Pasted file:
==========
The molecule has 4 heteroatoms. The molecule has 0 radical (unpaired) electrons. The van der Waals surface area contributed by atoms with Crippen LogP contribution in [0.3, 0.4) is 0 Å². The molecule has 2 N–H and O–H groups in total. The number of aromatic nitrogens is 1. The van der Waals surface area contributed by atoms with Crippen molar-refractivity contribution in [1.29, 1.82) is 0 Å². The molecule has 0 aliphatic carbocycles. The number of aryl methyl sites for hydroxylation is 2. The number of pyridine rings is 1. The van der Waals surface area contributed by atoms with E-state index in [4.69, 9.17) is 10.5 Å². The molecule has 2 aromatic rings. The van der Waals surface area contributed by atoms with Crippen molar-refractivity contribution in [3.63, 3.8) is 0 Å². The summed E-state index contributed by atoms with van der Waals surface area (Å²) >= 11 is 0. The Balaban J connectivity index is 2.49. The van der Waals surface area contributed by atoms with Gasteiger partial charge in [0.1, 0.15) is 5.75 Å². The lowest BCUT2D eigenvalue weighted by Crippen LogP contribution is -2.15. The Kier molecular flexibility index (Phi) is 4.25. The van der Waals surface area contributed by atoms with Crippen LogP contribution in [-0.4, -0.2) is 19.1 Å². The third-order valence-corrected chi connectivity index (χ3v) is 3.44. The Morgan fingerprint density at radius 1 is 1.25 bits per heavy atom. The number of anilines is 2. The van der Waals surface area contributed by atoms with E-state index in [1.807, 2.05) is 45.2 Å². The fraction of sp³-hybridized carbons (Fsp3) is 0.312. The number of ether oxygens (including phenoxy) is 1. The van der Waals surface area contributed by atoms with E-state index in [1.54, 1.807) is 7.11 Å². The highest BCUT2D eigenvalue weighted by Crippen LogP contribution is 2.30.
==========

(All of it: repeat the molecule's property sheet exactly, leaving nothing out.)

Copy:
The molecule has 4 heteroatoms. The molecule has 0 radical (unpaired) electrons. The van der Waals surface area contributed by atoms with Crippen LogP contribution in [0.3, 0.4) is 0 Å². The molecule has 2 N–H and O–H groups in total. The number of aromatic nitrogens is 1. The van der Waals surface area contributed by atoms with Crippen molar-refractivity contribution in [1.29, 1.82) is 0 Å². The molecule has 0 aliphatic carbocycles. The number of aryl methyl sites for hydroxylation is 2. The number of pyridine rings is 1. The van der Waals surface area contributed by atoms with E-state index in [4.69, 9.17) is 10.5 Å². The molecule has 2 aromatic rings. The van der Waals surface area contributed by atoms with Crippen molar-refractivity contribution in [3.63, 3.8) is 0 Å². The summed E-state index contributed by atoms with van der Waals surface area (Å²) >= 11 is 0. The Balaban J connectivity index is 2.49. The van der Waals surface area contributed by atoms with Gasteiger partial charge in [0.1, 0.15) is 5.75 Å². The lowest BCUT2D eigenvalue weighted by Crippen LogP contribution is -2.15. The Kier molecular flexibility index (Phi) is 4.25. The van der Waals surface area contributed by atoms with Crippen LogP contribution in [-0.4, -0.2) is 19.1 Å². The third-order valence-corrected chi connectivity index (χ3v) is 3.44. The Morgan fingerprint density at radius 1 is 1.25 bits per heavy atom. The number of anilines is 2. The van der Waals surface area contributed by atoms with E-state index in [1.807, 2.05) is 45.2 Å². The fraction of sp³-hybridized carbons (Fsp3) is 0.312. The number of ether oxygens (including phenoxy) is 1. The van der Waals surface area contributed by atoms with E-state index in [1.54, 1.807) is 7.11 Å². The highest BCUT2D eigenvalue weighted by Crippen LogP contribution is 2.30.